Aircraft History, Specification and Information
Cessna 414
Cessna 414A Chancellor
Cessna 414A Chancellor - N119SK (sn 414A0660)
Photo taken Nov. 06, 2010
Kissimmee Gateway Airport - Orlando, FL - USA (ISM / KISM)
Photo © Marcel Siegenthaler

The Cessna 414 is an American light, pressurized, twin-engine transport aircraft built by Cessna. It first flew in 1968 and an improved variant was introduced from 1978 as the 414A Chancellor.

Design and development

The pressurised 414 was developed to appeal to owners of un-pressurised twin-engined aircraft and was based on the fuselage of the Cessna 421 and used the wing design of the Cessna 401. The 414 is a low-wing cantilever monoplane with a conventional tail unit and a retractable tricycle landing gear. It is powered by two wing-mounted 310hp (231kW) Continental TSIO-520-J horizontally opposed-six piston engines. The prototype, registered N7170C, first flew on 1 November 1968 and production aircraft were available in a number of optional seating arrangements and avionic packages. The name Chancellor was used for models marketed from 1976. An improved variant the Cessna 414A Chancellor was introduced in 1978 with the major change being a re-designed and increased-span wing with integral fuel tanks and an extended nose to give more baggage space.


Many supplemental type certificates exist for the aircraft that allow upgrades to improve performance. Common are engine and aerodynamic modifications, including winglets.

In 1974, American Jet Industries built a turboprop-powered conversion of the Cessna 414, named the Turbo Star Pressurized 414, using Allison 250-B17B engines. Scenic Airlines of Las Vegas purchased the rights to the design in 1977.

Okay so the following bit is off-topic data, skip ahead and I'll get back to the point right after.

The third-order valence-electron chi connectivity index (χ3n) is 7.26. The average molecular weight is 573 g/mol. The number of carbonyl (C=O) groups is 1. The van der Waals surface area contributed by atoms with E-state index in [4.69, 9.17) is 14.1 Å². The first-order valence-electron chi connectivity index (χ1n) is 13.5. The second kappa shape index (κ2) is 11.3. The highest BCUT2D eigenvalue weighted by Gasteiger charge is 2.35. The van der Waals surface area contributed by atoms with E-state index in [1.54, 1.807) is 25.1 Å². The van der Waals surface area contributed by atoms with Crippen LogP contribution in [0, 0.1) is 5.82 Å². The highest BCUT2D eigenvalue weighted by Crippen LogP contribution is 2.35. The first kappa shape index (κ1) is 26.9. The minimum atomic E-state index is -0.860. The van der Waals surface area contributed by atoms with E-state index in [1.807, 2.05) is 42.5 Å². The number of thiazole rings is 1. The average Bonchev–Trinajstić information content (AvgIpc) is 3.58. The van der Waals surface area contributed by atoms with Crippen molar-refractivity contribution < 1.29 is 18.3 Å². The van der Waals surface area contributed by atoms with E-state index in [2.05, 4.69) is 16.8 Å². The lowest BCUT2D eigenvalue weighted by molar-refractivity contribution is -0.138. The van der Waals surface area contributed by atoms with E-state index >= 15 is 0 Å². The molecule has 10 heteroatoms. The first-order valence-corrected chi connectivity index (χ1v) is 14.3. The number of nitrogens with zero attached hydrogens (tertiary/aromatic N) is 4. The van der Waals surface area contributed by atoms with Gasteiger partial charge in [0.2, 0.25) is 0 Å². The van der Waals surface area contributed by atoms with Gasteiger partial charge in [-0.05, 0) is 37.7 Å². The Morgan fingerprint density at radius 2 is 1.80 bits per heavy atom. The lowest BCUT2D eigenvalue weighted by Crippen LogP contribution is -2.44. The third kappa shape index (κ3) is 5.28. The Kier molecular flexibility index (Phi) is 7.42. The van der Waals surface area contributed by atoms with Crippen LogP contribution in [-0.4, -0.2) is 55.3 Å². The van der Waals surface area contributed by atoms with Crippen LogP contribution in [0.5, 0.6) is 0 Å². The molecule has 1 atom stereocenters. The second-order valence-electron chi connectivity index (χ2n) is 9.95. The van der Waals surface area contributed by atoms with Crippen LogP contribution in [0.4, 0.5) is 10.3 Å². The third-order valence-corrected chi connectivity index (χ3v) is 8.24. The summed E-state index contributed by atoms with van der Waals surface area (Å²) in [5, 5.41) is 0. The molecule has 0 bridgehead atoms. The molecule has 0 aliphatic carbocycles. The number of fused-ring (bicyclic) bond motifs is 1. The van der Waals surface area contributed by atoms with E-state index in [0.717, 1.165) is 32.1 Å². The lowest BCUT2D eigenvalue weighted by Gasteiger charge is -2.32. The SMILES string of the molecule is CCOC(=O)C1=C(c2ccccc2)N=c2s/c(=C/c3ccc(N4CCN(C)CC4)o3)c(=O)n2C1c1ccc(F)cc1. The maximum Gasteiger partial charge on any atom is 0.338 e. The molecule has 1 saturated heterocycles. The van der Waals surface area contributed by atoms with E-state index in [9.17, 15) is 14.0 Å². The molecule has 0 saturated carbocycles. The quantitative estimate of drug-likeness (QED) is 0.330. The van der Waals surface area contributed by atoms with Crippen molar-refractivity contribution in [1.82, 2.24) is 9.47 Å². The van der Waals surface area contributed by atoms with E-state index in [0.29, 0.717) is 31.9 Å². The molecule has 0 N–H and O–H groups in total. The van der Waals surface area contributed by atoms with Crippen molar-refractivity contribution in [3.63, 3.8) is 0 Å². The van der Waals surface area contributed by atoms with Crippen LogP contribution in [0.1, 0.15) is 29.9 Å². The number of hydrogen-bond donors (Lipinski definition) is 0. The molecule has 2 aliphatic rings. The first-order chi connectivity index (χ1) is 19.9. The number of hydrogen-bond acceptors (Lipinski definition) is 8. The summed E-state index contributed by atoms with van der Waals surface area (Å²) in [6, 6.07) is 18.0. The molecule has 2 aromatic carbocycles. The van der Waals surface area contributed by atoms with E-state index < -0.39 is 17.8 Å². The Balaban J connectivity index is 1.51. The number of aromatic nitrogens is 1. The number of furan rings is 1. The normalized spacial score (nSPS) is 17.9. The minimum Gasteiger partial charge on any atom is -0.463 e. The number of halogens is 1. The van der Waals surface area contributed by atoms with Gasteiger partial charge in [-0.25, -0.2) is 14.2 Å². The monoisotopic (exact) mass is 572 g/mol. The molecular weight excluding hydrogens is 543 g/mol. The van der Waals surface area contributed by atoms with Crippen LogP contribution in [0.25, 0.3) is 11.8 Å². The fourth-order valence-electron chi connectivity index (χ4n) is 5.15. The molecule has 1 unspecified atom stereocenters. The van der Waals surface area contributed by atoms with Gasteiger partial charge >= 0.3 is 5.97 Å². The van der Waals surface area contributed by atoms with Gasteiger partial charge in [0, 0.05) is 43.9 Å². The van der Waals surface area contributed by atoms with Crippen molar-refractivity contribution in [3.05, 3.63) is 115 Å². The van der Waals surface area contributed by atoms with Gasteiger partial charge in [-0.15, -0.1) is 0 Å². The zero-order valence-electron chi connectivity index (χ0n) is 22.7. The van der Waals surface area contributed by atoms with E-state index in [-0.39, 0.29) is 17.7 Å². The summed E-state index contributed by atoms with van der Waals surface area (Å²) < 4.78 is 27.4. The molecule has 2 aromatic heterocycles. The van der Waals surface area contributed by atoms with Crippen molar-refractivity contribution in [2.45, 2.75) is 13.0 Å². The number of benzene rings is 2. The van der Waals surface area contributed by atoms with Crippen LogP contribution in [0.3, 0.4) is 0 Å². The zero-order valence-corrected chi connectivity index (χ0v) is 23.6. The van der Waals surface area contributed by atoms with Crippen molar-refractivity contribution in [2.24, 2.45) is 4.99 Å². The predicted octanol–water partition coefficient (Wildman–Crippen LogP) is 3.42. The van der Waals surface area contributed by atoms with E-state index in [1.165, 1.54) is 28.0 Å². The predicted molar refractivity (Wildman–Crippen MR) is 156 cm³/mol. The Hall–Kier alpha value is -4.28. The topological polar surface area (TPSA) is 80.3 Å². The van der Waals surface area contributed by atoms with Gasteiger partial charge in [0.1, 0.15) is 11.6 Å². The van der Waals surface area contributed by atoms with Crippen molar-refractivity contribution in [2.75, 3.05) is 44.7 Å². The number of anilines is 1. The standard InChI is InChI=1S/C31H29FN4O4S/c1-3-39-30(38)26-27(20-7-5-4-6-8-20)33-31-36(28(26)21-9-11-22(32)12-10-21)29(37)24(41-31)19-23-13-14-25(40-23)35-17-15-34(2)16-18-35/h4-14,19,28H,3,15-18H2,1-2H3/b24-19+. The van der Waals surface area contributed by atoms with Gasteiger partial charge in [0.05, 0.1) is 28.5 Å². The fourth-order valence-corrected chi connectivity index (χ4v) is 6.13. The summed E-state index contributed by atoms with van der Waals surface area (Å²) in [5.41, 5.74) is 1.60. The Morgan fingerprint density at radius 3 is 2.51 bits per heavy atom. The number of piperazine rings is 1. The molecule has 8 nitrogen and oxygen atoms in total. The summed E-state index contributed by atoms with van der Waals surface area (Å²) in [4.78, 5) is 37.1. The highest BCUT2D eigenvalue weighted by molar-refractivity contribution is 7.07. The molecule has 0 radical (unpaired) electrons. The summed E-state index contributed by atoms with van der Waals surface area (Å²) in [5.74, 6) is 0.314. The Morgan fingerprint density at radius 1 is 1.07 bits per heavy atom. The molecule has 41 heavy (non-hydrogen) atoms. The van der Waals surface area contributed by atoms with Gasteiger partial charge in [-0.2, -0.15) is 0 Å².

Thielert has offered engine conversions using their Centurion Engine. This involves the installation of FADEC-controlled aviation diesel piston engines that run on commonly available jet fuel. Thielert claims increased power and improved fuel economy over other available conventional piston engines.


  • 414
    Initial production variant, 516 built
  • 414A Chancellor
    Improved 414 with narrower vertical tail, longer span bonded wet wing without tip tanks, a lengthened nose, re-designed landing gear and powered by two 310hp (231kW) TSIO-520-N engines, 554 built.
  • Riley Rocket 414
    Conversion of Cessna 414 aircraft by fitting two 400hp Lycoming IO-720 engines.


American gospel singer Keith Green and 11 other people were killed on July 28 1982 in a Cessna 414 shortly after takeoff at Garden Valley Airport. The NTSB report indicates that the probable cause of the crash was a combination of the aircraft being overloaded (Occupants were 4 adults and 8 children, while the aircraft has only seven seats) and pilot inexperience.

American actor Patrick Swayze was involved in an incident in which a Cessna 414 he flew experienced a sudden decompression at 12,900 feet over Arizona. Swayze circled, descended and maneuvered the plane to a rough landing at a housing development under construction, missing a truck by 5 feet and losing much of the right wing due to striking objects on rollout. The NTSB report indicates that the probable causes were the failure of a pressurization duct at altitude (resulting in a loss of cabin pressurization and subsequent mild hypoxia), and carbon monoxide (from both a malfunctioning cabin heater and use of tobacco products in flight). The incident became the subject of much tabloid sensationalism, speculating alcohol abuse during flight and a cover-up attempt by Swayze. An investigation of the incident exonerated Swayze of these suspicions.

Specifications (414A Chancellor)

General characteristics
Crew: one or two
Capacity: up to 8 passengers
Length: 36 ft 4.5 in (11.087 m)
Wingspan: 44 ft 1.5 in (13.449 m)
Height: 11 ft 5.5 in (3.493 m)
Wing area: 225.80 sq ft (20.978 m2)
Empty weight: 4,365 lb (1,980 kg)
Gross weight: 6,750 lb (3,062 kg)
Powerplant: 2 × Continental TSIO-520-NB flat-six turbocharged piston, 310 hp (230 kW) each

Maximum speed: 271 mph (436 km/h; 235 kn)
Range: 1,528 mi (1,328 nmi; 2,459 km)
Service ceiling: 30,800 ft (9,388 m)

Last updated December 07, 2011
This article is licensed under the GNU Free Documentation License. It uses material from the Wikipedia article "Cessna 414".
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